P&O Ferries’ reputation dealt another blow after English Heritage puts its ties with company on hold
P&O Ferries’ reputation has been dealt another blow after English Heritage put its ties with the company on hold.
The British charity, which issues the famous blue plaques, told The Mail on Sunday that it was ‘pausing and reviewing’ its association. It has already removed details of the relationship from its website.
P&O is the largest operator of ferries from Dover to Calais. But criminal and civil investigations have been launched into the company following its controversial decision to make nearly 800 employees redundant during a pre-recorded Zoom call.
On hold: English Heritage has collaborated with P&O since 2018 as part of a rewards scheme for its members
The company’s chief executive Peter Hebblethwaite admitted to a joint hearing of the Commons’ Business and Transport Committees that his firm failed to consult with trade unions before it ditched workers.
English Heritage has collaborated with P&O since 2018 as part of a rewards scheme for its members. An English Heritage spokesman said: ‘P&O is a Members’ Reward Partner – meaning English Heritage members could enjoy offers and discounts with the company – but given the recent developments, we are pausing and reviewing this partnership.’
The charity, which cares for more than 400 historic sites across the country, has also removed any reference to the partnership from its website.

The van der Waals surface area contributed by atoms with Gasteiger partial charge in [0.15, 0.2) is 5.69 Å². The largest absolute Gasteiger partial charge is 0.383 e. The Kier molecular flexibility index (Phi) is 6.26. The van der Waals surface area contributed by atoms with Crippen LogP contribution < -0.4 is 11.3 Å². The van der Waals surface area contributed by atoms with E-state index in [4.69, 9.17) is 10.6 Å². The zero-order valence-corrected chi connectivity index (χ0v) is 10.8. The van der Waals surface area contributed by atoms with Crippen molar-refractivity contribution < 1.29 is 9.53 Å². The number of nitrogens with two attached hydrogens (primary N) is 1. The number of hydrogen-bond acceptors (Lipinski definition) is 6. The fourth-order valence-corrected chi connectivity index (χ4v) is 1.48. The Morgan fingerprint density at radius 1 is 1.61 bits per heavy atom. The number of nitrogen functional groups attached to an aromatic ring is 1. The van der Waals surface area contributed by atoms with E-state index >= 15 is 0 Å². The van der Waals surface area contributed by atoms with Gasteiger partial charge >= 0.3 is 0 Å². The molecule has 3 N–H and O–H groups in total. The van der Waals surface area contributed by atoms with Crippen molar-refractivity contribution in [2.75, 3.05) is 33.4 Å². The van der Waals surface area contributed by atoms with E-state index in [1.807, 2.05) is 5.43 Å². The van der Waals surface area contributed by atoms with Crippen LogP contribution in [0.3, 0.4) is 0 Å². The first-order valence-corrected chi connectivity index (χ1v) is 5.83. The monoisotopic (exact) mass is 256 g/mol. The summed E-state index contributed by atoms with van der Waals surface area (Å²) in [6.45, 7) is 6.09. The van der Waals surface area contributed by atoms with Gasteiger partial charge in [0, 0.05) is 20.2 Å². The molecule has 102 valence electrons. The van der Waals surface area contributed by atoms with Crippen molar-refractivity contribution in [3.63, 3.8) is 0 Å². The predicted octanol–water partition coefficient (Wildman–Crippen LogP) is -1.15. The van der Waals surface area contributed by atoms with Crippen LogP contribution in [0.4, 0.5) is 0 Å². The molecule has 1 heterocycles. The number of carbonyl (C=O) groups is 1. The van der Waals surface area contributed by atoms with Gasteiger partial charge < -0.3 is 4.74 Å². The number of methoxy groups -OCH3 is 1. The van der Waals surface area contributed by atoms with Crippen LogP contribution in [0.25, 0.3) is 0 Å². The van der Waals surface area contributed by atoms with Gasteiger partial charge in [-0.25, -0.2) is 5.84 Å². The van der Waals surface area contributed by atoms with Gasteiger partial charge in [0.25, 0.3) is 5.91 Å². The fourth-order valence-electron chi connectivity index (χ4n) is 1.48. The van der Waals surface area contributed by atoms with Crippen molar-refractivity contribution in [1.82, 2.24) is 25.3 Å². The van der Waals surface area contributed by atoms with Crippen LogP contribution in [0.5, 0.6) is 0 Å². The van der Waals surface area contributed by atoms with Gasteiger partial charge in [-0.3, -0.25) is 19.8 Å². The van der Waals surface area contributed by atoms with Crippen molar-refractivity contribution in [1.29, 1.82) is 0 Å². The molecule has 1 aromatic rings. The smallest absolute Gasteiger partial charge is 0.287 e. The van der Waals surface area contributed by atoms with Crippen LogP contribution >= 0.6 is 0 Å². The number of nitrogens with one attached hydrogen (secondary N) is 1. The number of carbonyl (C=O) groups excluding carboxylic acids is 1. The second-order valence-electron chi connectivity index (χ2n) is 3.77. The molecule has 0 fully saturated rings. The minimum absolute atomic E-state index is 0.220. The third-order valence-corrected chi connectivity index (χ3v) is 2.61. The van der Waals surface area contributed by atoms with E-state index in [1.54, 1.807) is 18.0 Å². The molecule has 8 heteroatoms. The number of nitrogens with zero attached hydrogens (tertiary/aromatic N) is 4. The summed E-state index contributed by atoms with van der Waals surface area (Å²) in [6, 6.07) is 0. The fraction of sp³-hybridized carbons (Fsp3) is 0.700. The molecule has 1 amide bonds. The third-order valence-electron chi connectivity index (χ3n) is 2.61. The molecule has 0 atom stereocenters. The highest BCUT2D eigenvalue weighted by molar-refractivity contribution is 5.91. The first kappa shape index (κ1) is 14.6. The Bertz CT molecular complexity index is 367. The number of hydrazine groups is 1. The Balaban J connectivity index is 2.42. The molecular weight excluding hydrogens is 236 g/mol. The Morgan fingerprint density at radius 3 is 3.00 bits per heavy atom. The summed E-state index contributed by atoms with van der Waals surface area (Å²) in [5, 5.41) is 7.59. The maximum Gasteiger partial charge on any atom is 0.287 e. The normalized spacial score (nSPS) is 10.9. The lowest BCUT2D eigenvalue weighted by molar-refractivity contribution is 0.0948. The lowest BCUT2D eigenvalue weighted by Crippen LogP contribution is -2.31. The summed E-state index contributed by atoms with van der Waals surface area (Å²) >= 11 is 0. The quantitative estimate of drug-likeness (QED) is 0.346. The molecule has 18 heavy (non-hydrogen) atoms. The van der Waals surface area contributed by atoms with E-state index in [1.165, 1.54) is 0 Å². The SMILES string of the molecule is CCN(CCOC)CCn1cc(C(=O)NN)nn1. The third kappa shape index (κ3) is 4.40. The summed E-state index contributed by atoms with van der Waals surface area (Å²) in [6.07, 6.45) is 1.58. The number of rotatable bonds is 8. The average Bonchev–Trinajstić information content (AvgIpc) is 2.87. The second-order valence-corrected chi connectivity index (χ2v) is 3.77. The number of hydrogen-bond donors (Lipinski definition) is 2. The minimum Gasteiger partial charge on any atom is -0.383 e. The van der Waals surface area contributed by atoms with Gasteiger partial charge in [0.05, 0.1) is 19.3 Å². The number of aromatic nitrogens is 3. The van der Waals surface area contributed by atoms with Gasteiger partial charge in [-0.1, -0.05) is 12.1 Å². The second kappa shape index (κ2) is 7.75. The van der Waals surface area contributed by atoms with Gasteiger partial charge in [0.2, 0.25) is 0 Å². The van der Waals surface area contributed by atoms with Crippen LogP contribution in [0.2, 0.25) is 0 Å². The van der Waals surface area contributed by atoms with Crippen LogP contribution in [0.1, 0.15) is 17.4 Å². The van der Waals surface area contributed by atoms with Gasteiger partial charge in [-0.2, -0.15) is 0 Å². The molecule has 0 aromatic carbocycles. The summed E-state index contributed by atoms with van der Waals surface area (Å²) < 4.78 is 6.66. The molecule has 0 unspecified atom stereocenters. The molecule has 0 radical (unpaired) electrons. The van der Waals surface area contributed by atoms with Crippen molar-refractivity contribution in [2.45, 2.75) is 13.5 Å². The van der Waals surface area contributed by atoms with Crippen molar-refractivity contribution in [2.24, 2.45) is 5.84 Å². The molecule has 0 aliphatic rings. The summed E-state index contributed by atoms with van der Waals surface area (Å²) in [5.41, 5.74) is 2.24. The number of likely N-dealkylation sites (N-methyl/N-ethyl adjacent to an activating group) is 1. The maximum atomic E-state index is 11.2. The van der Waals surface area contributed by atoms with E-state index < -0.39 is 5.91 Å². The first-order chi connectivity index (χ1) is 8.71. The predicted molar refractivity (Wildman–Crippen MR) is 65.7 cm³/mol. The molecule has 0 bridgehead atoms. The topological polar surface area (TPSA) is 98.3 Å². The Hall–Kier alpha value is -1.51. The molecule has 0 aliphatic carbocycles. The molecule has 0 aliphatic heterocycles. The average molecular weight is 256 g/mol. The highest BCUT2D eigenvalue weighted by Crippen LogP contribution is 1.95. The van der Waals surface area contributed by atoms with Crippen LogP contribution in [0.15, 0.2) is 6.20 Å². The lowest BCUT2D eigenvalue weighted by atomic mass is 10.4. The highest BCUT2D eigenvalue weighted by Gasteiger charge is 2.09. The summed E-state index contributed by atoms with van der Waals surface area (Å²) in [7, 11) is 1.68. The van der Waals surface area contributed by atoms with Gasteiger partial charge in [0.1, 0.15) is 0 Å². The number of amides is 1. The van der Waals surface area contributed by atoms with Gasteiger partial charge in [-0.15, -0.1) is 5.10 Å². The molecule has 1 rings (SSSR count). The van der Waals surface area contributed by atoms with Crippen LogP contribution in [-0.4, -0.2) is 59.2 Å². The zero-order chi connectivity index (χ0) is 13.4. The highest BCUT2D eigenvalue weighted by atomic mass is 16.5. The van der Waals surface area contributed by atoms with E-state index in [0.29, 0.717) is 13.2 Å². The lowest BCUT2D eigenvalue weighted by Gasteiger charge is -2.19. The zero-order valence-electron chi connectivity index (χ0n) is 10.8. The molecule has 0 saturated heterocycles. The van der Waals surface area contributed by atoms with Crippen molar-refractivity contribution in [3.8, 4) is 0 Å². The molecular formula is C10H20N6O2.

A webpage that is now missing described P&O Ferries as the ‘perfect choice for a leisurely journey’, and also cited the company’s accreditation with Visit Britain, the brand name of the tourist board of Great Britain.
In a letter sent on Friday to Business Secretary Kwasi Kwarteng, the Insolvency Service said it would take ‘prompt and appropriate action’ where the law had not been upheld.
Kwarteng tweeted last week that he and Transport Secretary Grant Shapps would ‘continue to follow this matter closely as the investigations progress’.
The Trades Union Congress general secretary Frances O’Grady said the investigation must not ‘shy away from serious sanctions and big financial penalties’.
‘P&O must not be allowed to get away with its scandalous and unlawful treatment of staff. Firms who behave like corporate gangsters deserve far more than a slap on the wrist,’ she said.
P&O Ferries was contacted for comment.